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Free media access to stadium venue
With the approval of an extended route and separate performance venue for Carnival bands Harts, Tribe, Yuma and Bliss on Carnival Tuesday, free accreditation will be granted to media for coverage, after a review process by the organising committee. Media liaison for Tribe, Danielle Hunte, said any media house, photography company or freelancer wishing to cover the bands at the Socadrome had to submit an e-mail with their information, and committee members would consider the request, and then grant access accordingly. “We are making way for over 100 media personnel to cover the stage,” she said by phone last Friday, warning there was limited space in the designated media area.
Asked about possible copyright issues, Hunte said it was important to distinguish between the rights of the organising bodies of T&T Carnival. “This (Socadrome) is a private initiative. And we are welcoming the media to be part of this initiative. We only have rights to Socadrome itself.” She added that when accreditation was granted, part of the communication given to media would express that organisers were not granting permission to sell any images captured on the stage. Last Thursday, Harts, Tribe, Yuma and Bliss were given approval by the National Carnival Commission (NCC) to parade along an extended route on Carnival Tuesday. It is estimated that over 15,000 masqueraders from the four bands will cross their separate stage. Harts will still cross the Savannah on Carnival Tuesday morning, then head to the Socadrome, at the Jean Pierre Complex.
The extended route will not take the masqueraders to the traditional main stage at the Queen’s Park Savannah, Port-of-Spain, but further west through Woodbrook and to the Socadrome. This means masqueraders will be allowed to go into areas outside downtown and uptown Port-of-Spain. However, it also means that they will be denied the opportunity to parade on what many revellers believe is the home of Carnival, the Savannah stage. This was not an issue, Hunte said, as feedback from masqueraders for Tribe varied from happy to cautious. When asked whether media coverage could suffer because of the division in masqueraders, Hunte said there were more than enough various forms of media to accommodate people at the same time at different places. “There is more than one camera out there,” she said, adding that Carnival should not be restricted to the one place.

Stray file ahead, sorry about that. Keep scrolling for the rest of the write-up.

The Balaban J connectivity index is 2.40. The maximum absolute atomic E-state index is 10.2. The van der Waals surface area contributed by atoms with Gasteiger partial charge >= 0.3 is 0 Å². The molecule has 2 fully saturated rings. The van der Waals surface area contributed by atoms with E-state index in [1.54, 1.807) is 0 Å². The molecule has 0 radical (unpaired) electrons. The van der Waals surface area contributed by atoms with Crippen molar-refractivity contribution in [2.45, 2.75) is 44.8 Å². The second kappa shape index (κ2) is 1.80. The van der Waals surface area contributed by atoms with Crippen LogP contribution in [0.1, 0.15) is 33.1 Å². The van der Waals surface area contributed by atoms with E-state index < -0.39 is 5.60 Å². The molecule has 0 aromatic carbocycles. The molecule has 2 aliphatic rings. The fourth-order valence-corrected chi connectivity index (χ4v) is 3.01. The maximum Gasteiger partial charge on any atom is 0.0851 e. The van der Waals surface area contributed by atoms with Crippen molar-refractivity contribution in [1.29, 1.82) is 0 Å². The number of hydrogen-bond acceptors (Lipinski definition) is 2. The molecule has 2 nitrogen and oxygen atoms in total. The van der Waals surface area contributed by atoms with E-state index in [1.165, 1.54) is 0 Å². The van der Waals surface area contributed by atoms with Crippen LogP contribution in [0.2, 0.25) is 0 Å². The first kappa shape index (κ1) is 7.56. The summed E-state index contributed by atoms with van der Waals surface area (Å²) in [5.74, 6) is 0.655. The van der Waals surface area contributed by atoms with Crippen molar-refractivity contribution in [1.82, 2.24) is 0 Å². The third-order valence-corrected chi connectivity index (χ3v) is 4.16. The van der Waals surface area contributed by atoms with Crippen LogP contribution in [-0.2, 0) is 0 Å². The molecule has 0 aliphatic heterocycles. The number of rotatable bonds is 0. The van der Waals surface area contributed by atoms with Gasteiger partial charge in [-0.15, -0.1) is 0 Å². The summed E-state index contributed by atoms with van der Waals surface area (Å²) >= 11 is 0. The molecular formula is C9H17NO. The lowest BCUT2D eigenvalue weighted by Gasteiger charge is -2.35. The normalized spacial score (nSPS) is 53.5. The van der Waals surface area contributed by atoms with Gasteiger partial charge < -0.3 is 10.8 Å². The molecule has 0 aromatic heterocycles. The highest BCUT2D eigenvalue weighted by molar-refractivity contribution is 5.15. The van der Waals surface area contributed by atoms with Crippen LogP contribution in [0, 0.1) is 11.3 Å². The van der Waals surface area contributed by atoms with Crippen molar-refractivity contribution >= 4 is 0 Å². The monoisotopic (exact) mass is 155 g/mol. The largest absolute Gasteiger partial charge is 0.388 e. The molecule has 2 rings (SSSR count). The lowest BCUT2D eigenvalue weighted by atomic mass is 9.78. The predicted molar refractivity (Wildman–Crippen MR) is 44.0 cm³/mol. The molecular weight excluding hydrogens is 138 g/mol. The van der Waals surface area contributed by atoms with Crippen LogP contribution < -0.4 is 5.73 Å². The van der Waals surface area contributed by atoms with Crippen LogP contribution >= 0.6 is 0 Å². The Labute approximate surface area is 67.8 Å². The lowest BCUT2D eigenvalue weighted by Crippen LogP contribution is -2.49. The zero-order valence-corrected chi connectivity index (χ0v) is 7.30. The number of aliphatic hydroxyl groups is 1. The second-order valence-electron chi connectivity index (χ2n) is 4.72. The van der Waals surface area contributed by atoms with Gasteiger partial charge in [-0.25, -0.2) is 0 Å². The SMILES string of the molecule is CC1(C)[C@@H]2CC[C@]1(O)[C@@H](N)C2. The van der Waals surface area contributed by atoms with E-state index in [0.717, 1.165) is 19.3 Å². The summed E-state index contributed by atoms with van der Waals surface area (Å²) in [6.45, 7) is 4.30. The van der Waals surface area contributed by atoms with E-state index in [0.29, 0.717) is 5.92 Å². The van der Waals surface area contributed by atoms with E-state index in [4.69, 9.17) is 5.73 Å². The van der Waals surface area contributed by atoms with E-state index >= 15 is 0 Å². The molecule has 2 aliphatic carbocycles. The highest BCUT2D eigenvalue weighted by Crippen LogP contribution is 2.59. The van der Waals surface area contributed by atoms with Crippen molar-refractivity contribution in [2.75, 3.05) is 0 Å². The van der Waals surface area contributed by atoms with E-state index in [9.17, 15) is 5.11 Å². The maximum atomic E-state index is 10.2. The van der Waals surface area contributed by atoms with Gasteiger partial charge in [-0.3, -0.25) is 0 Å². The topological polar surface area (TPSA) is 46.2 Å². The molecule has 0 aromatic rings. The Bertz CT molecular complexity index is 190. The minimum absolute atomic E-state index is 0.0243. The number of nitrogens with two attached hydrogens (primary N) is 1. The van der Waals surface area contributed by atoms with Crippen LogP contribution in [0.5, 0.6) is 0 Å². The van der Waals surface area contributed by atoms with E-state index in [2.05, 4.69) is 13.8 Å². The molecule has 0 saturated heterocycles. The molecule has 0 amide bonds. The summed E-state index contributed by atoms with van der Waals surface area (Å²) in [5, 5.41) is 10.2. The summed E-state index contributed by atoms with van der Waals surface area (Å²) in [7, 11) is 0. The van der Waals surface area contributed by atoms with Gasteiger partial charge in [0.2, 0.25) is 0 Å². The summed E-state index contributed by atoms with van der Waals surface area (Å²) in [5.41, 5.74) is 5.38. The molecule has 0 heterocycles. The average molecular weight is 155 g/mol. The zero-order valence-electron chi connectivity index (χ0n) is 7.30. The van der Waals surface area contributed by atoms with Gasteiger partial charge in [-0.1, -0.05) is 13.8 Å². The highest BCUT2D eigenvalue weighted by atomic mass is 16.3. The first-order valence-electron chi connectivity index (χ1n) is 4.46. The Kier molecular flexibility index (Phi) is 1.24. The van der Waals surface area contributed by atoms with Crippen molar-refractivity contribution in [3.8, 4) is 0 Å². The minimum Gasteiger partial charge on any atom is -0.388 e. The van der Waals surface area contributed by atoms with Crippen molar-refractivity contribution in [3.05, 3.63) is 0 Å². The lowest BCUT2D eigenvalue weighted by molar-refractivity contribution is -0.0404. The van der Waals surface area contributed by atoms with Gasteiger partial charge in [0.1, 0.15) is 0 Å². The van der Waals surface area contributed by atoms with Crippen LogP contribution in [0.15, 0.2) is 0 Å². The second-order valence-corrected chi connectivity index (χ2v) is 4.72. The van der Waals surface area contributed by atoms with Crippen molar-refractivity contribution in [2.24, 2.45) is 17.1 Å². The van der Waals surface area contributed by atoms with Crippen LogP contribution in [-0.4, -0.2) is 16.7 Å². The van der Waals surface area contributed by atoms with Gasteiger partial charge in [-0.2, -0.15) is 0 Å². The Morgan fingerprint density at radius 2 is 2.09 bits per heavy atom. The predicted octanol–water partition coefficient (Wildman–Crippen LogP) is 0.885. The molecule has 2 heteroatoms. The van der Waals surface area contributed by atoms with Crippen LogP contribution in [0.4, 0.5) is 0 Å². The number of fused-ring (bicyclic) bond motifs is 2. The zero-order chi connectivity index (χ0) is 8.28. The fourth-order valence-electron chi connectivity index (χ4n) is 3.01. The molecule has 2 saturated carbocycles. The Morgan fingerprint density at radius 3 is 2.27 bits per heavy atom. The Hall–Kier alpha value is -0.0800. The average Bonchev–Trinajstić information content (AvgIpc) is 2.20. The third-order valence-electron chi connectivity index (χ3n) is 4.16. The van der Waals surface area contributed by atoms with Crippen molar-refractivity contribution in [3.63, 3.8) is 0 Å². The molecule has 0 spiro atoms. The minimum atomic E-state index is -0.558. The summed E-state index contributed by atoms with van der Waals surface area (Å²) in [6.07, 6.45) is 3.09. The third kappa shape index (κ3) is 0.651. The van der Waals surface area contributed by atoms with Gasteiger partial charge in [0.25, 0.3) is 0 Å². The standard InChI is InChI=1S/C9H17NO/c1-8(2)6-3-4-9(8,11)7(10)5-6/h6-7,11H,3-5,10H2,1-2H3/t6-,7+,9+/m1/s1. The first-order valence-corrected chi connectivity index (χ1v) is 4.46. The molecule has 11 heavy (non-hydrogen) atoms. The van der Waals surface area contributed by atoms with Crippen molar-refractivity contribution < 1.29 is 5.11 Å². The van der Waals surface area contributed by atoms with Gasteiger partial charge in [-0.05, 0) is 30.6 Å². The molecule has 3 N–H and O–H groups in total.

Freelance photographer Russell Limchoy agreed, saying a division in media coverage should not be a problem, as there were enough resources to have both stages covered. When asked about how the decision was made to include these four bands in particular, Hunte explained the industry was small and a camaraderie developed over the years. “Post-Carnival there would be a lot of conversation about how to make this (Parade of Bands) better for masqueraders.” She said it was not about exclusivity toward other bands. “We want to be inclusive but the space is limited.” In a media release yesterday, the organisers of Socadrome said: “2014 is a pilot project and agreement to utilise the facility has stipulated that we must limit the number of masqueraders passing through the facility to prevent damage, etc. We want to be inclusive but space and time are limited.” Hunte added it was not about division but offering another option, which would ease congestion.
• Interested media and photographers should contact [email protected] attention Danielle Hunte about accreditation.
• Children can enter Socadrome free of charge, once accompanied by an adult, who will pay $25. Tickets will be on sale at the venue on Carnival Tuesday.
• Paying patrons may bring small coolers to the venue
•No glass bottles are allowed. Drinks and food will also be on sale.
• The first band is expected to cross the stage by approximately 9 am and the facility will close at 4 pm.
Ministry of National Security Gary Griffith said the extended route would put no strain on law enforcement on Carnival Tuesday. In fact it would be the opposite, he said. Speaking by phone yesterday, Griffith said the previous situation where tens of thousands of people took the same route to cross same stage was a security nightmare. “It is harder to manoeuvre with such a jam,” he said. He explained that with heavy congestion of all the bands, it was more difficult for law enforcement to mobilise and patrol, and it was likely the new route would allow for a better security system throughout the city. “It will release the valve for the police service to be more mobile and responsive.”
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